Phenylketonuria (also called PKU) is a condition in which your body can’t break down an amino acid called phenylalanine. Amino acids help build protein in your body. Without treatment, phenylalanine builds up in the blood and causes health problems.

Maternal PKU means that a woman who has PKU is pregnant. About 3,000 women of childbearing age in the United States have PKU.

What causes PKU?

PKU is inherited. This means it’s passed from parent to child through genes. A gene is a part of your body’s cells that stores instructions for the way your body grows and works. Genes come in pairs — you get one of each pair from each parent.

Sometimes the instructions in genes change. This is called a gene change or a mutation. Parents can pass gene changes to their children. Sometimes a gene change can cause a gene to not work correctly. Sometimes it can cause birth defects or other health conditions. A birth defect is a health condition that is present in a baby at birth.

You have to inherit a gene change for PKU from both parents to have PKU. If you inherit the gene from just one parent, you have the gene change for PKU, but you don’t have PKU. When this happens, you’re called a PKU carrier. A PKU carrier has the gene change but doesn’t have PKU.

Can you pass PKU to your children?

Yes. But it depends on both you and your partner. If you and your partner both have PKU, your baby will have PKU.

If you and your partner are both PKU carriers, there’s a:

  • 3-in-4 chance (75 percent) that your baby won’t have PKU
  • 1-in-2 chance (50 percent) that your baby won’t have PKU but will be a PKU carrier
  • 1-in-4 chance (25 percent) that your baby will have PKU
  • 1-in-4 chance (25 percent) that your baby will not have PKU and not be a carrier

A genetic counselor can help you understand your chances of passing PKU to your baby. A genetic counselor is a person who is trained to help you understand about how genes, birth defects and other medical conditions run in families, and how they can affect your health and your baby's health.

Ask your health care provider if you need help finding a genetic counselor. Or contact the National Society of Genetic Counselors.

Can maternal PKU cause problems for your baby?

Yes. When a pregnant woman’s phenylalanine levels get too high, they can cause serious problems in her baby, including:

  • Intellectual disabilities
  • Microcephaly. Microcephaly is a birth defect in which a baby’s head is smaller than expected, compared to babies of the same sex and age.
  • Heart defects
  • Low birthweight 

How can you find out if you’re a PKU carrier?

You may not know if you’re a PKU carrier. If you’re a carrier, you don’t have any signs or symptoms of PKU and you do not have PKU.

There are two types of tests that can tell you if you’re a PKU carrier. Both are safe to take during pregnancy. Your partner can have the tests, too.

  1. A blood test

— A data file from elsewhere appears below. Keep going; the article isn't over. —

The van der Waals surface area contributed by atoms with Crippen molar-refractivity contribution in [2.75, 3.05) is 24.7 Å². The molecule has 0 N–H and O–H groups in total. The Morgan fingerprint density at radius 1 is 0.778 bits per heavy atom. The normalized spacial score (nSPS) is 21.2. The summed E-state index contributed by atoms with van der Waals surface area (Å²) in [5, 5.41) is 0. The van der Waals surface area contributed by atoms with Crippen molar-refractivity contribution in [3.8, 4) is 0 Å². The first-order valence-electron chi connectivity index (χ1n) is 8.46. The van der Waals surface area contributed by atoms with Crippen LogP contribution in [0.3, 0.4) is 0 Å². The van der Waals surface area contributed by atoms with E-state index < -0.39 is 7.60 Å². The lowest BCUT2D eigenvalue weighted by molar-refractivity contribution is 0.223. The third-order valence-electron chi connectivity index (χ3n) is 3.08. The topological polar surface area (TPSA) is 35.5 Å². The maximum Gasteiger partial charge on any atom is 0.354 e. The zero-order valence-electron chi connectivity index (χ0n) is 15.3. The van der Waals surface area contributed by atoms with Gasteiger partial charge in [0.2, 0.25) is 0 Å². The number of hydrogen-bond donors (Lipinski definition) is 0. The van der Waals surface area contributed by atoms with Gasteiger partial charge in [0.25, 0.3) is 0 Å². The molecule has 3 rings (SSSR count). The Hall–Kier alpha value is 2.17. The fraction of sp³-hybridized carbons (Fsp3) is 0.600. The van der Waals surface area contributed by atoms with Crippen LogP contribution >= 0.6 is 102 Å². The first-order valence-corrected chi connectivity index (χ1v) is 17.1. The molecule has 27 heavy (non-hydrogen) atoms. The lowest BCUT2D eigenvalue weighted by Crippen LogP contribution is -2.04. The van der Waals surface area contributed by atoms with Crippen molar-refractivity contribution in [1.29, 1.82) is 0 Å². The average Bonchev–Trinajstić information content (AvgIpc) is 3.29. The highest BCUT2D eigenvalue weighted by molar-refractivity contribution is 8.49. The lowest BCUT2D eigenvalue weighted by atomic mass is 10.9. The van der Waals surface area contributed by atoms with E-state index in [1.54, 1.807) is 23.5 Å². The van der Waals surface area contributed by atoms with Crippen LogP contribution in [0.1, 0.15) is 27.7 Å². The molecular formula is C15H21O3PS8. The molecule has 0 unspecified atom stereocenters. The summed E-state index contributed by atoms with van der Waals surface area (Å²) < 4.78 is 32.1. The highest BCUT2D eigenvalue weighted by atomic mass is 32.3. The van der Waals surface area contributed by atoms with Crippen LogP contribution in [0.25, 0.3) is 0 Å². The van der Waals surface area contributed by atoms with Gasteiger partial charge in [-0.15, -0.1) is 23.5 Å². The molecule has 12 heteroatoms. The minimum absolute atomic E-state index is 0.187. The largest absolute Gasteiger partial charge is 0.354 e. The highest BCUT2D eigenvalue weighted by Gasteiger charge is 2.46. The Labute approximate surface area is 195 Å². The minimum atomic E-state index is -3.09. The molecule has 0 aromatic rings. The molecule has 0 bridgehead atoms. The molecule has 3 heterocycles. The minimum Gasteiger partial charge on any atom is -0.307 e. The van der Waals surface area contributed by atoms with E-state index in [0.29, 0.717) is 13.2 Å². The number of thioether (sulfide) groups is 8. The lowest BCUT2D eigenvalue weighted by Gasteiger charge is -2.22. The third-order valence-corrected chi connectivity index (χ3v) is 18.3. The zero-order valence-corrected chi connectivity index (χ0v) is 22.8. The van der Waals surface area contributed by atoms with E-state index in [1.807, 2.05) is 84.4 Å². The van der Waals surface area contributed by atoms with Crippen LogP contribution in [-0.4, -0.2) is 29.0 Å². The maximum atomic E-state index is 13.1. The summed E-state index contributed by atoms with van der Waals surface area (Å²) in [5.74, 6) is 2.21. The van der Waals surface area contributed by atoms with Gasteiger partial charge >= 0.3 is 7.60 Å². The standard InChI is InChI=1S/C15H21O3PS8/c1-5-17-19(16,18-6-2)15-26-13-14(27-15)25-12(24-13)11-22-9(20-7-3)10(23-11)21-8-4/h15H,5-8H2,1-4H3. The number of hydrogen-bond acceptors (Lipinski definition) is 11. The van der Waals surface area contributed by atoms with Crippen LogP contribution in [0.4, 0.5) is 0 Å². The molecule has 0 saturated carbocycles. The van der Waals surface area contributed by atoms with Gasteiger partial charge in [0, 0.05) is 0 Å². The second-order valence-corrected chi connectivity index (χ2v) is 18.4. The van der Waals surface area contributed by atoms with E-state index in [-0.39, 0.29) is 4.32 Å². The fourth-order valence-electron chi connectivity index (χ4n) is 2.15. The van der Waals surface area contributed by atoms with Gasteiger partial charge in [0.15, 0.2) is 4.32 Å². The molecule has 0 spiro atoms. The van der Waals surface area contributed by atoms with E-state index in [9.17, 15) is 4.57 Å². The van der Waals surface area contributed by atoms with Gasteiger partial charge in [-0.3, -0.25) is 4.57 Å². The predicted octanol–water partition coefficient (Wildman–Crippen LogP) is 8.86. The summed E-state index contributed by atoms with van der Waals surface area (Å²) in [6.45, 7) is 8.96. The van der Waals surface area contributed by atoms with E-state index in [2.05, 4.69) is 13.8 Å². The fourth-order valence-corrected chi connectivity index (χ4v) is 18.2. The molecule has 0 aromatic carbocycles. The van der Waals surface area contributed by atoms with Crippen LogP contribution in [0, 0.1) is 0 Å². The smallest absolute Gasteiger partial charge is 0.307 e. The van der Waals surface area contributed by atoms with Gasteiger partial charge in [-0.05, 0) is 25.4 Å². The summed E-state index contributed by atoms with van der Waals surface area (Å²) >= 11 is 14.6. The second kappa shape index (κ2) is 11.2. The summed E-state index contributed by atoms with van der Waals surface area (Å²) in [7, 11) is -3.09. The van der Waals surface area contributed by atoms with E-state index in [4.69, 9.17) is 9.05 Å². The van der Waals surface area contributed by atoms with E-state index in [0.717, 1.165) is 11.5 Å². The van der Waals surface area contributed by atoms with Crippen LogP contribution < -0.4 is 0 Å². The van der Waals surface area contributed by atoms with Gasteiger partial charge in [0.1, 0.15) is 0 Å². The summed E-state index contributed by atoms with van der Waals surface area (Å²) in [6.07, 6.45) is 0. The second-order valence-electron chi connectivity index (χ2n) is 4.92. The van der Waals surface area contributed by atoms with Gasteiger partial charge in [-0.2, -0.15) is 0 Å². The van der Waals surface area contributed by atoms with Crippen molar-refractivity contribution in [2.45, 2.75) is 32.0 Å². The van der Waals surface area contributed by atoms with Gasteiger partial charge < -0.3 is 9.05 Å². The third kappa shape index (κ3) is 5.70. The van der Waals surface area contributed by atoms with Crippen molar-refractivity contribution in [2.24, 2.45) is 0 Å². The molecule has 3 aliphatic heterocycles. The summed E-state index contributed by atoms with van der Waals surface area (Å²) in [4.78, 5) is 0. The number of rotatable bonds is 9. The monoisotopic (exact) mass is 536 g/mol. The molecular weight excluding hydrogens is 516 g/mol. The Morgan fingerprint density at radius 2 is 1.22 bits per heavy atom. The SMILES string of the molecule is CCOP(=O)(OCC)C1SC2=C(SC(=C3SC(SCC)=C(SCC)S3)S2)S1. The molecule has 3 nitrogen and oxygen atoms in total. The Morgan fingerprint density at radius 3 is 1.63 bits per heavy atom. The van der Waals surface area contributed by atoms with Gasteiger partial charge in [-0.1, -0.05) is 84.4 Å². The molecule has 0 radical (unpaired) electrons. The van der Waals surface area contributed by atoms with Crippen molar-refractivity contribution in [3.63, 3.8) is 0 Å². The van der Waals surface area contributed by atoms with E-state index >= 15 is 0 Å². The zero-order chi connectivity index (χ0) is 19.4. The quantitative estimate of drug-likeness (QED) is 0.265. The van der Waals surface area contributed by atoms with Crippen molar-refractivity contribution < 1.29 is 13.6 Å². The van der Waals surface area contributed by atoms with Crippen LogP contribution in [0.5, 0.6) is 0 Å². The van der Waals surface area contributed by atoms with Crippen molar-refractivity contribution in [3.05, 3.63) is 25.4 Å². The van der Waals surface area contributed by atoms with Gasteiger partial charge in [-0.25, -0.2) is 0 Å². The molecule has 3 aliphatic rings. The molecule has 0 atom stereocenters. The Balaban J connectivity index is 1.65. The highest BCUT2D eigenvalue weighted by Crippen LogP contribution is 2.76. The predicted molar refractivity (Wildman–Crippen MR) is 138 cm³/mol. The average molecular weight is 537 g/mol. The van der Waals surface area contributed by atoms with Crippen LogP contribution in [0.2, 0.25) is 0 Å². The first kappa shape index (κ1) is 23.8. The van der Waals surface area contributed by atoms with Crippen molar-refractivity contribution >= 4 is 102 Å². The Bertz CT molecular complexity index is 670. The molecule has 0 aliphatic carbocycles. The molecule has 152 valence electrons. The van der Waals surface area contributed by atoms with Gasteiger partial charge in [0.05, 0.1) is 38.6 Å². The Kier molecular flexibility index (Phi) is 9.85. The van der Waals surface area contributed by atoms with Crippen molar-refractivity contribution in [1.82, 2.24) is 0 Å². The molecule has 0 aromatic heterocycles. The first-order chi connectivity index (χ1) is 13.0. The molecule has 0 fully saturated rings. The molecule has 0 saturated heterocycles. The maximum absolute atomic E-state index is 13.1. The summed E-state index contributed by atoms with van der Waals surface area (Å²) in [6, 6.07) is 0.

2. A swab of cells inside your mouth. This means your provider rubs a cotton swab against the inside of your cheek to get some cells.

You and your partner may want to be tested if PKU runs in either of your families. To help you find out, take your family health history. This is a record of any health conditions and treatments that you, your partner and everyone in both of your families have had. Use this family health history form and share it with your health care provider.

Can you find out during pregnancy if your baby has PKU or is a PKU carrier?

Yes. If you or your partner has PKU or is a PKU carrier, you can have a prenatal test to find out if your baby has PKU or is a carrier. You can have either of these tests:

  • Chorionic villus sampling (also called CVS). This test checks tissue from the placenta for birth defects and genetic conditions. You can get CVS at 10 to 12 weeks of pregnancy.
  • Amniocentesis (also called amnio). This test checks amniotic fluid from the amniotic sac around your baby for birth defects and genetic conditions. You can get this test at 15 to 20 weeks of pregnancy.

Talk to your provider or genetic counselor if you’re thinking of having either of these tests.

How is maternal PKU treated in pregnancy?

The good news is that most pregnant women who have PKU can have healthy babies if they follow their PKU meal plan. This is a special meal plan that is low in phenylalanine.

PKU meal plans are different for each person and depend on how much phenylalanine your body can take. Health care providers at a medical center or clinic that has a special program to treat PKU can help you create a PKU meal plan. These providers can monitor your pregnancy and help you change your meal plan to help keep your blood phenylalanine at the right level. Ask your health care provider for information on a medical center or clinic that treats PKU.

Your health care provider may order ultrasound tests during your pregnancy to check on your baby’s growth.

Be sure to follow your PKU meal plan at least 3 months before getting pregnant and throughout pregnancy. If you just found out you’re pregnant, go back to your PKU meal plan right away. You can get weekly blood tests during pregnancy to make sure your phenylalanine levels aren’t too high.


See also:
PKU (Phenylketonuria), Genetic counseling, Your family health history, Newborn screening


Last reviewed: January, 2013